The dawn of the smartphone has ushered in a brave new world for computing. With its ability to act as a browser, storage center, gaming platform, and communications hub, the smartphone possesses the ability to blur the lines between market segments. MacRumors.com reports on a study released by RBC Capital Markets today that proposes a “new world order” for the tech world, with smartphones at the peak of the next wave of computing.
Because of the variability inherent in smartphones, RBC believes it is possible for there to be multiple market leaders. Apple already has a lock on being the “media-centric” leader, which isn't much of a stretch considering how much time iPhone users spend browsing. RIM is expected to be the “productivity-centric” business phone leader. Other proposed categories include “PIM-Centric”, which will go to the phone that revolutionizes personal organization, and “cloud-centric”, which will go to the social-media/email king. Other possible market segments include gaming smartphones, e-reader phones, and navigation phones.
Personally, I think they're splitting the market up more than is realistic. I can see separate gaming, media-centric, and business phones, those divisions make sense. However, whichever phone is the best browsing and media viewing phone (the iPhone) is also likely to be the best social media/email phone. I doubt e-reader phones will ever be big enough to justify their own market segment, but I could see another category of smartphone arising.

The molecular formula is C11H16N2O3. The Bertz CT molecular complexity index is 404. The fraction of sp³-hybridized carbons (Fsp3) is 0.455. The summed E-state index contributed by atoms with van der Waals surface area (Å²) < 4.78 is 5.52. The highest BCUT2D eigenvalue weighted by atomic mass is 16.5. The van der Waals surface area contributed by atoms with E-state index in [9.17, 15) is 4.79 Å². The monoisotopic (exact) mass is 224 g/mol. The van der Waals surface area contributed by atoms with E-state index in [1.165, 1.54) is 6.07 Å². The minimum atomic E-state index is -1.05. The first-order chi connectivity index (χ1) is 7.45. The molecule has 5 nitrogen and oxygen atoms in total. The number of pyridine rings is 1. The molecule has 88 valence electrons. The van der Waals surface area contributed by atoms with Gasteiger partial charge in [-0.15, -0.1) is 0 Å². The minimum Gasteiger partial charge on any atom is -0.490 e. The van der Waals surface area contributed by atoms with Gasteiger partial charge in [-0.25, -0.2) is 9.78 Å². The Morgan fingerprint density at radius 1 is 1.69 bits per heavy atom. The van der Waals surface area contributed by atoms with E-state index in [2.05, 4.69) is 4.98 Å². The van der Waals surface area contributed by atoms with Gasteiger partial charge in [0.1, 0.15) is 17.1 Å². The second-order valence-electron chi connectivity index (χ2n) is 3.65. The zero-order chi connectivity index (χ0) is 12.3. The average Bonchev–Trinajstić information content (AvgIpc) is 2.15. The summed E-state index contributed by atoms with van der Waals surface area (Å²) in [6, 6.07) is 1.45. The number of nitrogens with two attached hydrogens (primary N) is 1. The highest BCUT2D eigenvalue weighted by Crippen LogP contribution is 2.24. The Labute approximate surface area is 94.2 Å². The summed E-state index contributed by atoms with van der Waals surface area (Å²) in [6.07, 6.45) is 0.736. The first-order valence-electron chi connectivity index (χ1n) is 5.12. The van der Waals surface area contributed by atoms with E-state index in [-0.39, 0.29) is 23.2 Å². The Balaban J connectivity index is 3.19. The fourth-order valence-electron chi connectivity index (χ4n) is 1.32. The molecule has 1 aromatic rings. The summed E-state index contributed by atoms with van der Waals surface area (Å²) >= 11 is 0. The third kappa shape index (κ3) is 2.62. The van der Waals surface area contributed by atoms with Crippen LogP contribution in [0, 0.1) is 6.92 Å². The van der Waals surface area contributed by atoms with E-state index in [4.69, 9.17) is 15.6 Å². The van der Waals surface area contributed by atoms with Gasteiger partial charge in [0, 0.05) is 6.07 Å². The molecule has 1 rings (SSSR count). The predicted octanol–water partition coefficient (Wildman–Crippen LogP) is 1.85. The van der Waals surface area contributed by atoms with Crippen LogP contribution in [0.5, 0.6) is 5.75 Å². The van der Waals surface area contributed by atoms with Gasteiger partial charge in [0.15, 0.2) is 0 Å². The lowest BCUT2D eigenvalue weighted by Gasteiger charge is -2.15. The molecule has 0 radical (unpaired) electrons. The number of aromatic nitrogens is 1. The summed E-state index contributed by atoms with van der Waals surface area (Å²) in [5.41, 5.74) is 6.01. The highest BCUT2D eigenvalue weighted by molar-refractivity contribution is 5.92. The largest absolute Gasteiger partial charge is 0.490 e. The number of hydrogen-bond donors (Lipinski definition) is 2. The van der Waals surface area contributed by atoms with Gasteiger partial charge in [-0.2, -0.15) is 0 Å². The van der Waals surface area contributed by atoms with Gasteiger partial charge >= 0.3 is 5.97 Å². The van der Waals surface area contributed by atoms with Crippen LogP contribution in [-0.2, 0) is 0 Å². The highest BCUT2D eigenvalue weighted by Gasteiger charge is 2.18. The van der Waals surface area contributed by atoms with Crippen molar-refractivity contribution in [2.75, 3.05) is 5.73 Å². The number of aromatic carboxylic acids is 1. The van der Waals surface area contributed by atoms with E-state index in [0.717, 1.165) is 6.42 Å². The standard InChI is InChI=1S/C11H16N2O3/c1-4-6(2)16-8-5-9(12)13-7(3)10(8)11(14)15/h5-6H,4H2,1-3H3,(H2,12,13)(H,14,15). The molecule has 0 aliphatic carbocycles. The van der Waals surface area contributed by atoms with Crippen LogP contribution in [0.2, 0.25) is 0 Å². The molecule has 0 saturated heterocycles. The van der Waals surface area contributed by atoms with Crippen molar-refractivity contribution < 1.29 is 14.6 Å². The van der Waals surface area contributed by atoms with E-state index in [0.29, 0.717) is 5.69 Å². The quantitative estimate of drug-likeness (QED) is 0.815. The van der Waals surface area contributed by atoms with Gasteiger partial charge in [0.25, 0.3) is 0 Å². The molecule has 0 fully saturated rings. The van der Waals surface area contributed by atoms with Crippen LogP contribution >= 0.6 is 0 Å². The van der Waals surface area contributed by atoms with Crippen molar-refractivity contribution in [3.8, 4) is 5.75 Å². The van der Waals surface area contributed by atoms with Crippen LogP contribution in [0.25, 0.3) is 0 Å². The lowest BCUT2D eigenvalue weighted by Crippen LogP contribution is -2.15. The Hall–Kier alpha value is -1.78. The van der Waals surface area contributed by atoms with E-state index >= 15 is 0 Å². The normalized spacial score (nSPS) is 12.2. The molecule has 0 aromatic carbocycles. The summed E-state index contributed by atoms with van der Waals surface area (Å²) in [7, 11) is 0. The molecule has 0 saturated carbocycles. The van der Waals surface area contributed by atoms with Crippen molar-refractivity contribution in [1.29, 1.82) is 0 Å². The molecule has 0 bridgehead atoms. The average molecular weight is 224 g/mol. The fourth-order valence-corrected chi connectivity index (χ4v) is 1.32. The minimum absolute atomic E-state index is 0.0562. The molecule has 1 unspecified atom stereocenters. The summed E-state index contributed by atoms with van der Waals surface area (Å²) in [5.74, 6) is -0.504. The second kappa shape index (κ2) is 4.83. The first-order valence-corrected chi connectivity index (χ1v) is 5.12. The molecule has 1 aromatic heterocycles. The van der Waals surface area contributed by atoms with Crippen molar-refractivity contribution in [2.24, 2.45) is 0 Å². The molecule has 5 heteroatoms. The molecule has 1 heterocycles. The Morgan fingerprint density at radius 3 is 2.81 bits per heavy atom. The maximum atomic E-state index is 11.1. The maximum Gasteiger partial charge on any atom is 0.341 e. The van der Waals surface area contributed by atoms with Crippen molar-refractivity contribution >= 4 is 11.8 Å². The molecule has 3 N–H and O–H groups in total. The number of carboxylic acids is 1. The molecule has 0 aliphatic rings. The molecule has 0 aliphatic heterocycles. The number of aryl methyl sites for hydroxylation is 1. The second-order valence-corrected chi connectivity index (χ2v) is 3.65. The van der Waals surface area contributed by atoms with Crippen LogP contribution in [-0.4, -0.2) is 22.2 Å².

If a manufacturer would be willing to throw a lot of money behind giving their smartphone a truly exceptional camera, they could create a new 'media capture' phone segment. Lots of users would go for a solid smartphone that packed a 10-12 MP camera with a good lens, HD video capture, and maybe even a projector.
Getting back to the study, RBC anticipates Apple's market share to rise from 10.8% to 16.3% in 2012. If current trends hold fast, that would put them ahead of RIM (which is losing ground to Apple fast) as the new #2 smartphone manufacturer. RBC notes that the smartphone market is rapidly growing while the mobile market is shrinking. This means that Apple's total mobile market share is predicted to rise from 1.1% (2008) to 5.7% in 2012.
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That would mean a total of more than 82 million iPhones on the market in 2012. That's a staggering number, but not at all beyond Apple's capabilities. No one with half a brain bets against Cupertino anymore these days.